Lawmakers in Springfield Looking to Pump up the Gasoline Tax
Lawmakers in Springfield Looking to Pump up the Gasoline Tax
Reading Time: 4 minutes

Written by Rey Flores

If there is one freedom which we Americans have embraced since the invention of the automobile, it is the freedom to move about as we please. Whether it’s getting to and from work, driving our children to school, running to the grocery store, or taking a family vacation, our cars are a huge part of our lives.

There are those of us who rely on our vehicles to make a living, whether it’s someone using their own private vehicle to deliver food, or as a Lyft or Uber driver. Many companies and private businesses also rely heavily on their fleets of vehicles to deliver goods to and from distributors, suppliers and their own customers. But if one state lawmaker has his way, all of us will once again be facing an increased tax burden at the gas pump.

As if we didn’t already have enough increases on gas prices, here comes the state once again, picking our pockets. Every time the state needs more money, and that just happens to be always, they come at us with taxes, taxes, and more taxes.

As the Chicago Tribune reported, legislation introduced recently by State Senator Martin Sandoval (D-Chicago) would more than double the state’s gas tax to 44 cents a gallon. Furthermore, the driver’s license fee would double to $60.00 and vehicle registration fees would rise to a whopping $148,00. That’s twice what each fee costs now!

If these taxes and fees do indeed increase, those who own electric cars would feel the biggest shock of all. Do you realize that these increases would bring the registration fee for electric vehicles from $17.00 all the way to an astronomical $1,000.00? Talk about shocking!

In response to this legislative proposal, State Representative Allen Skillicorn (R-Crystal Lake) issued a press release pointing out that, “in light of the recent report from the Comptroller’s office that April revenues were $1.5 billion higher than expected, it appears that the legislation to ‘significantly hike’ gas taxes and licensing fees is unnecessary and one might even say punitive if enacted.”

True. If April’s revenues were indeed $1.5 billion higher than expected, why on earth are increased fees and taxes being brought to the table? Some of our tax-happy legislators are acting like spoiled, petulant brats on Christmas morning who received a boatload of presents and began to cry about not getting more.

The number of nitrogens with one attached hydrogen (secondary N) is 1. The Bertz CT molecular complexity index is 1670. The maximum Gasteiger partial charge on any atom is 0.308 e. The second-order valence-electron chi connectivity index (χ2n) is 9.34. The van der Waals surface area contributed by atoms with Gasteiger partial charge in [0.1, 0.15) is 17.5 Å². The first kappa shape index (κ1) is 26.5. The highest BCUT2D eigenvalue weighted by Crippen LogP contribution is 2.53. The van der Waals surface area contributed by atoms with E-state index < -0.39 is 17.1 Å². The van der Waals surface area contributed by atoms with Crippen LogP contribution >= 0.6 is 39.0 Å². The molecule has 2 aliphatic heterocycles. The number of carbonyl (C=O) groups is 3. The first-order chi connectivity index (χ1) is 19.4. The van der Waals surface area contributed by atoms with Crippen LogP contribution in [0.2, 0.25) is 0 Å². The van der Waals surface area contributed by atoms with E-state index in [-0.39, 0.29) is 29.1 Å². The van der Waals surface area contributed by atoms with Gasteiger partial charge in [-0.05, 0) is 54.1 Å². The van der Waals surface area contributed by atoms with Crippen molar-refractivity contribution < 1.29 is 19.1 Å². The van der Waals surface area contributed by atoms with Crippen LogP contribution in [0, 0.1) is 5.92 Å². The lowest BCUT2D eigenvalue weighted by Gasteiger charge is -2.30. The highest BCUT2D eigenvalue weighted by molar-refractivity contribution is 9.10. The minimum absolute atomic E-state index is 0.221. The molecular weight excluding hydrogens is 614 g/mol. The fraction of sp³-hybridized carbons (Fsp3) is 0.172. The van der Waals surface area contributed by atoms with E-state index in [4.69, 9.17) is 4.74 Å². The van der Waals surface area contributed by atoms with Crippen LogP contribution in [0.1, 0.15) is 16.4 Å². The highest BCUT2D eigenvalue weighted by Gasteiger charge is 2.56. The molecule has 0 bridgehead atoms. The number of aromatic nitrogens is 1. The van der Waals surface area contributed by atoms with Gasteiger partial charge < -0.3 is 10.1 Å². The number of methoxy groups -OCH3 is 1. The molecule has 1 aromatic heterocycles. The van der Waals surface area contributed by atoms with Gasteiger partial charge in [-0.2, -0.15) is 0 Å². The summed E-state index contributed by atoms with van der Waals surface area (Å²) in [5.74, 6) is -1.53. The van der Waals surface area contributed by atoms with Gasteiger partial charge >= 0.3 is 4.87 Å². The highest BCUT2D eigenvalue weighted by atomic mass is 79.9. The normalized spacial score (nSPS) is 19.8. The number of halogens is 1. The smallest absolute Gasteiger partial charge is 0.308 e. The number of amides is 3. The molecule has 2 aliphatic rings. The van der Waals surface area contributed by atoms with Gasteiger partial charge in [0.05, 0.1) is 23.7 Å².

Skillicorn continued, “I commend Governor Pritzker for stepping back from a bad idea in the form of a pension holiday when the data from the Department of Revenue estimates that next year’s tax collections increased by $800 million. Let’s give the Trump economic recovery and the enactment of serious reforms, such as amending the pension clause, a try instead of passing more taxes and fees that crush Illinois families.”

These fees and tax increases would further squeeze Illinois families and hurt the many businesses which employ the heads of these households as well. When faced with increased overhead costs, small businesses in particular have to make hard decisions about how to cut corners. Unfortunately, the corners to be cut may be some of their employees. Cutting employees often results in decreased productivity and profit, as well as increases in the workload on the employees left behind, further burdening them for the same pay.

These fee and tax hikes would also have a long-term domino effect on the entire state. It’s been proven that higher taxes often equal fewer jobs, higher unemployment, social welfare programs further stretched, and people eventually moving out of state.

A December 2018 Wall Street Journal editorial reported that “Illinois’ population declined by 157,000 over the past five years, which is equivalent to the mid-sized city of Rockford.” The WSJ also wrote that “these population shifts mean that several states including New York, Illinois and Minnesota are likely to lose House seats after the 2020 reapportionment.”

Are we in need of transportation funding to fix Illinois crumbling roads, bridges and other infrastructure? You betcha. But at what cost? I can attest personally, at least regarding roads within Chicago’s city limits, that driving on some of these streets is akin to driving on the surface of the moon. These aren’t potholes anymore—they’re craters.

Let’s find other ways to fund the transportation and infrastructure needs of Illinois. There’s certainly no shortage of speeding and red-light cameras which are bringing in all sorts of revenue to the City of Chicago, at least. Increasing vehicle registration fees and raising taxes on gas will only drive many more people out of Illinois. Then who are they going to tax?

Take ACTION: Click HERE to send a message to your Illinois state lawmakers as well as Gov. JB Pritzker in opposition to the legislative proposal to more than double the Illinois motor fuel tax. Tell them to stop any attempt to increase the gasoline tax. Let them know that working families cannot afford to give the government more of our hard-earned money on a daily necessity such as gasoline. Moreover, why would Illinois want the dubious distinction of having the highest overall gas tax burden in the nation?

Read more:

House Committee Passes Bill That Would Make Illinois Gas Tax Burden Highest in the Nation

Illinois Can Spend Another $10B on Infrastructure Without Tax Hikes

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